Music Composition of Onomatopoeia

MUSIC COMPOSITION BY ONOMATOPOEIA
Toshiyuki Masui
Sony Computer Science Laboratories, Inc. 3-14-13 Higashi-Gotanda Shinagawa 141-0022, Japan
masui@acm.org

Abstract

We introduce a simple music notation system based on onomatopoeia. Although many text-based music notation systems have been proposed, most of them are cryptic and much more dif´Čücult to understand than standard graphical musical scores. Our music notation system, called the Sutoton notation, is based on onomatopoeia and note names which are easily pronounceable by humans with no extra training. Although being simple, Sutoton notation has been used in a variety of systems and loved by many hobbyists. Computer music, music markup language, MML, desktop music, DTM, Sutoton notation

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Introduction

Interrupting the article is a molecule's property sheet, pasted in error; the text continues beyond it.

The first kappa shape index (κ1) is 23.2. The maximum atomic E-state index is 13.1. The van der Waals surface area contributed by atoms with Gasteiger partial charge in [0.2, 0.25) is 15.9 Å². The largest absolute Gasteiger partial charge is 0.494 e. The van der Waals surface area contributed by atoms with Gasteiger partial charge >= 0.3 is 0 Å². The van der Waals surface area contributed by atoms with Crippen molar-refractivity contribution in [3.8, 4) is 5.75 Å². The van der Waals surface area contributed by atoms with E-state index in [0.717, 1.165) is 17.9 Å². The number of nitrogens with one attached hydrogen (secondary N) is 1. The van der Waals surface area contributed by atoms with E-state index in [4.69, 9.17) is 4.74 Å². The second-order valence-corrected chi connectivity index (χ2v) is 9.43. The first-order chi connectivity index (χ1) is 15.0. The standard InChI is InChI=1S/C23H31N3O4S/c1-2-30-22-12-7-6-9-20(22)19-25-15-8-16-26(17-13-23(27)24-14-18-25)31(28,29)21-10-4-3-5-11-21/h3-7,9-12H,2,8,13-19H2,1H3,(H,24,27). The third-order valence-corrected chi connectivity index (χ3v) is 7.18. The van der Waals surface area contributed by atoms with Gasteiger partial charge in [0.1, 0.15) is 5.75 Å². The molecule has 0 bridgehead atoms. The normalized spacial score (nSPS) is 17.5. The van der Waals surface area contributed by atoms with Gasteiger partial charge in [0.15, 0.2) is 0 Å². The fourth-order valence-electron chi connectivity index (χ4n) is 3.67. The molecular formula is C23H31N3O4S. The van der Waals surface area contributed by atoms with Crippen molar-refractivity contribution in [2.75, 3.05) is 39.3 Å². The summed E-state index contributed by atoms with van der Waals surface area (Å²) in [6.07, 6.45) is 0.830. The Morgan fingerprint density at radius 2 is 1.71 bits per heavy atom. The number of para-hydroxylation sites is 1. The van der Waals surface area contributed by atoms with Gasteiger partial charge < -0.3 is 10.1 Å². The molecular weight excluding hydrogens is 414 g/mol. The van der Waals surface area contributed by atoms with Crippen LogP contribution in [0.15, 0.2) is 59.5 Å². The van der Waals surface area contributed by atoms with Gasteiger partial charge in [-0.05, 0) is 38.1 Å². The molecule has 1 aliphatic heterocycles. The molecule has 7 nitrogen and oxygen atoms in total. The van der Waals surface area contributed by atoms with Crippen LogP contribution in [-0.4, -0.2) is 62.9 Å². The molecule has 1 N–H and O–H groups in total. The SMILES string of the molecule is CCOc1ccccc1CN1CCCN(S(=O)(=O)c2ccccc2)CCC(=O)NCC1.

Many people are enjoying music on personal computers today. PC-based music systems are sometimes called as DTM (DeskTop Music) systems, and a variety of hardware and software products are now available. Most of the current DTM systems are based on graphical user interfaces (GUIs), and users can edit notes and control various attributes of music graphically on the screen with direct manipulation interfaces. Although commercial GUI-based DTM systems are sophisticated and easy to use, they are sometimes too complicated for casual users, and they are designed for interactive use and not easy to control from other programs. On the other hand, Text-based music description languages have been used to represent scores from the beginning of the research history of computer music. Even today, text-based representations are useful in many cases, since texts are easily handled by text editors and other programs. Text-based music description languages are also good for resource-poor systems like old personal computers and small mobile devices. A number of text-based music description languages have been proposed and used[Roads, 1996]. Many of the languages were developed for research,

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